As a home cook, I often fall into the trap of “fancy is better.” Since I’m mostly self-taught–fairly competent, but decidedly amateur–I still have some lingering insecurities about how much more impressive my cooking could be. So I’m always looking for ways to amaze people, to introduce them to new foods, to show off. And somehow, I keep getting it into my head that the more elaborate and complex a recipe is, the more impressive it’ll turn out.
It’s true that sometimes the most elaborate projects are the ones that wow people. I’ll happily make layer cakes and from-scratch burger buns and quiche and paella, even if they take me all day and leave me sweaty and stained. There is enormous satisfaction in tackling some multi-hour, multi-step cooking process and coming out the other end with something ferociously tasty. But it’s shockingly easy to forget that sometimes the most amazing and appealing dishes are also the simplest. Like Irish soda bread. Refrigerator pickles. Eggs, cooked really well. A pot of lentil soup.
So, when I felt a strong urge to do something flashy recently, I decided to go ultra-simple and make a batch of chocolate syrup. It sounds fancy, and tastes incredible–satiny and bittersweet and dark, dark chocolatey, like a fudgy brownie in syrup form. This stuff is seductive and showy, miles away from the little-kiddishness of the stuff in the squeeze bottle. But it’s also one of the quickest kitchen things I’ve ever done–from start to finish, from dry ingredients to gooey sauce, took under 5 minutes. It’s made entirely of pantry staples and water, so it can happen any darn time. There’s no corn syrup, of any variety, so it’s almost virtuous. And did I mention it tastes like a brownie?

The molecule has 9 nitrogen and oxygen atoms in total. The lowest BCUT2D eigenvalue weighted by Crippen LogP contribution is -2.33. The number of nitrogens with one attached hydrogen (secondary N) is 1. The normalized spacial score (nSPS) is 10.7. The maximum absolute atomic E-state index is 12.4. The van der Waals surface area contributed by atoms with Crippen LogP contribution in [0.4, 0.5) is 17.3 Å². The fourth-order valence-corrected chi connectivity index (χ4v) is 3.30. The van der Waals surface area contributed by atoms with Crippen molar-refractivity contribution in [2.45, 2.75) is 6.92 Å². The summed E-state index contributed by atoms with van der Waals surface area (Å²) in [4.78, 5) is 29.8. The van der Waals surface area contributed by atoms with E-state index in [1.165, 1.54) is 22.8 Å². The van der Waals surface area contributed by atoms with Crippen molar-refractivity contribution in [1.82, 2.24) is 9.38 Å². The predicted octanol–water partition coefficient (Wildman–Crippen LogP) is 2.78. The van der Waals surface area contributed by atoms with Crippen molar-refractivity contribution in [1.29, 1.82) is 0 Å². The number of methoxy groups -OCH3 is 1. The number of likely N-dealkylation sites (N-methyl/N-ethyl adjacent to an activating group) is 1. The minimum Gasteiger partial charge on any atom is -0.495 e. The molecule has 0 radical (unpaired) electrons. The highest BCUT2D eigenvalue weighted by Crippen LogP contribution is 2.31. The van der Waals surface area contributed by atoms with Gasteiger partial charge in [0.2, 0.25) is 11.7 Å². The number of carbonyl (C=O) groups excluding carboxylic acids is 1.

In fact, this stuff is so utterly delicious that I have no idea what the shelf life is, because we blew through the entire first batch in less than 24 hours. Acting on a tip I picked up in the blogosphere, I added a touch of baking soda to the syrup, which supposedly keeps the syrup from going gloppy over time. (It also reacted with the cocoa powder and turned the sauce a deeper, sexier shade of brown, which was a plus.) My guess is that this will keep in the fridge for a couple weeks, and at some point I will test that–if my friends and I can keep our hands off it.